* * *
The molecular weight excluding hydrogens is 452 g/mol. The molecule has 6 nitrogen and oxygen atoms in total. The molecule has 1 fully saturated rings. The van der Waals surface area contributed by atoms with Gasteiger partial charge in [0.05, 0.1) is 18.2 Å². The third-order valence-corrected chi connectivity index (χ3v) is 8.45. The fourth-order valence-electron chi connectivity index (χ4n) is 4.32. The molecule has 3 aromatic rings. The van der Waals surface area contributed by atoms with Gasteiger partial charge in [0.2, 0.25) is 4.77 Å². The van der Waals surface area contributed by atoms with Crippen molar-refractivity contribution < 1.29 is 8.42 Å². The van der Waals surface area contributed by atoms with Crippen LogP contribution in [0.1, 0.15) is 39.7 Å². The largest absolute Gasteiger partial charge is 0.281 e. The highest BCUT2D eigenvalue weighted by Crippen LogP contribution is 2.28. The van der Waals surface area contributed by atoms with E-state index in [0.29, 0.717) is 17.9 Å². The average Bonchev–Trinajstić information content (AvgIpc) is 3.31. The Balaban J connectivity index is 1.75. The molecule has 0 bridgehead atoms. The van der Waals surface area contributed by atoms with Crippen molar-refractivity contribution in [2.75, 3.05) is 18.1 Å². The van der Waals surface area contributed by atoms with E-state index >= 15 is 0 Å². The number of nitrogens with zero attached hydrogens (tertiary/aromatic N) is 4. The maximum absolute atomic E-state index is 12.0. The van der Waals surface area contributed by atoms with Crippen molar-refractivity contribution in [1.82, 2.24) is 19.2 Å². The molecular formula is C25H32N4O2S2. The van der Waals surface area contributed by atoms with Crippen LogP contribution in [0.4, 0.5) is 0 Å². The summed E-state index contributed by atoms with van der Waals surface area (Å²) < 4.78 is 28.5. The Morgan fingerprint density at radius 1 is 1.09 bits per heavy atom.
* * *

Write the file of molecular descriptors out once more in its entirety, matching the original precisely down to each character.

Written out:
The molecular weight excluding hydrogens is 452 g/mol. The molecule has 6 nitrogen and oxygen atoms in total. The molecule has 1 fully saturated rings. The van der Waals surface area contributed by atoms with Gasteiger partial charge in [0.05, 0.1) is 18.2 Å². The third-order valence-corrected chi connectivity index (χ3v) is 8.45. The fourth-order valence-electron chi connectivity index (χ4n) is 4.32. The molecule has 3 aromatic rings. The van der Waals surface area contributed by atoms with Gasteiger partial charge in [0.2, 0.25) is 4.77 Å². The van der Waals surface area contributed by atoms with Crippen molar-refractivity contribution < 1.29 is 8.42 Å². The van der Waals surface area contributed by atoms with Crippen LogP contribution in [0.1, 0.15) is 39.7 Å². The largest absolute Gasteiger partial charge is 0.281 e. The highest BCUT2D eigenvalue weighted by Crippen LogP contribution is 2.28. The van der Waals surface area contributed by atoms with E-state index in [0.29, 0.717) is 17.9 Å². The average Bonchev–Trinajstić information content (AvgIpc) is 3.31. The Balaban J connectivity index is 1.75. The molecule has 0 bridgehead atoms. The van der Waals surface area contributed by atoms with Crippen molar-refractivity contribution in [2.75, 3.05) is 18.1 Å². The van der Waals surface area contributed by atoms with E-state index >= 15 is 0 Å². The number of nitrogens with zero attached hydrogens (tertiary/aromatic N) is 4. The maximum absolute atomic E-state index is 12.0. The van der Waals surface area contributed by atoms with Crippen molar-refractivity contribution in [1.82, 2.24) is 19.2 Å². The molecular formula is C25H32N4O2S2. The van der Waals surface area contributed by atoms with Crippen LogP contribution in [0.4, 0.5) is 0 Å². The summed E-state index contributed by atoms with van der Waals surface area (Å²) < 4.78 is 28.5. The Morgan fingerprint density at radius 1 is 1.09 bits per heavy atom.